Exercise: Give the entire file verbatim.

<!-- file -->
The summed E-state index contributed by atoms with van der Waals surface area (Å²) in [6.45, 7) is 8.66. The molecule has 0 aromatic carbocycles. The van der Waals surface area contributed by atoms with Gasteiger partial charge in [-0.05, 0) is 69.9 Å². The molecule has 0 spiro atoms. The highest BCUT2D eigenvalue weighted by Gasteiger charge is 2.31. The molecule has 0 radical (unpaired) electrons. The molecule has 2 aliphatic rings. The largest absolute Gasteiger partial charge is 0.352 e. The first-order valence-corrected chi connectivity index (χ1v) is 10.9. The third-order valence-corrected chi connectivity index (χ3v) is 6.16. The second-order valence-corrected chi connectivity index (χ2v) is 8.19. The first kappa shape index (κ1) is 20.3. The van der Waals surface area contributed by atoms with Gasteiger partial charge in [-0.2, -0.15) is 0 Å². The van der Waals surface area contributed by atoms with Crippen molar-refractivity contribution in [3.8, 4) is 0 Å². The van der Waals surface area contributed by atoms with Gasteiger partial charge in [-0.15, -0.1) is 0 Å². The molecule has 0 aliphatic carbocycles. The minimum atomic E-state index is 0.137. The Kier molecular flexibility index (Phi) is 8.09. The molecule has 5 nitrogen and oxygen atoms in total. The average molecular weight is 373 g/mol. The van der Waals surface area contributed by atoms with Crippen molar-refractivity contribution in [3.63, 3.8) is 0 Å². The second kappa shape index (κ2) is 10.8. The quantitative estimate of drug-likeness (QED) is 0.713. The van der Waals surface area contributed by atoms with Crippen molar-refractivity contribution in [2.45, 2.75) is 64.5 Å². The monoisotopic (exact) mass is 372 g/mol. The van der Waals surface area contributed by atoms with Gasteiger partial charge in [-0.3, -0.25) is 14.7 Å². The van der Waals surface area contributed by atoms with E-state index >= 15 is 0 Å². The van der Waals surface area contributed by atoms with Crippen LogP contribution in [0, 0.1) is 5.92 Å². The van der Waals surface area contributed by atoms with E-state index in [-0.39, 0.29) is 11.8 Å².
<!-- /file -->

The summed E-state index contributed by atoms with van der Waals surface area (Å²) in [6.45, 7) is 8.66. The molecule has 0 aromatic carbocycles. The van der Waals surface area contributed by atoms with Gasteiger partial charge in [-0.05, 0) is 69.9 Å². The molecule has 0 spiro atoms. The highest BCUT2D eigenvalue weighted by Gasteiger charge is 2.31. The molecule has 0 radical (unpaired) electrons. The molecule has 2 aliphatic rings. The largest absolute Gasteiger partial charge is 0.352 e. The first-order valence-corrected chi connectivity index (χ1v) is 10.9. The third-order valence-corrected chi connectivity index (χ3v) is 6.16. The second-order valence-corrected chi connectivity index (χ2v) is 8.19. The first kappa shape index (κ1) is 20.3. The van der Waals surface area contributed by atoms with Gasteiger partial charge in [-0.2, -0.15) is 0 Å². The van der Waals surface area contributed by atoms with Crippen molar-refractivity contribution in [3.8, 4) is 0 Å². The van der Waals surface area contributed by atoms with Gasteiger partial charge in [-0.15, -0.1) is 0 Å². The molecule has 0 aliphatic carbocycles. The minimum atomic E-state index is 0.137. The Kier molecular flexibility index (Phi) is 8.09. The molecule has 5 nitrogen and oxygen atoms in total. The average molecular weight is 373 g/mol. The van der Waals surface area contributed by atoms with Crippen molar-refractivity contribution in [3.63, 3.8) is 0 Å². The second kappa shape index (κ2) is 10.8. The quantitative estimate of drug-likeness (QED) is 0.713. The van der Waals surface area contributed by atoms with Crippen molar-refractivity contribution in [2.45, 2.75) is 64.5 Å². The monoisotopic (exact) mass is 372 g/mol. The van der Waals surface area contributed by atoms with Gasteiger partial charge in [-0.3, -0.25) is 14.7 Å². The van der Waals surface area contributed by atoms with E-state index >= 15 is 0 Å². The van der Waals surface area contributed by atoms with Crippen LogP contribution in [0, 0.1) is 5.92 Å². The van der Waals surface area contributed by atoms with E-state index in [-0.39, 0.29) is 11.8 Å².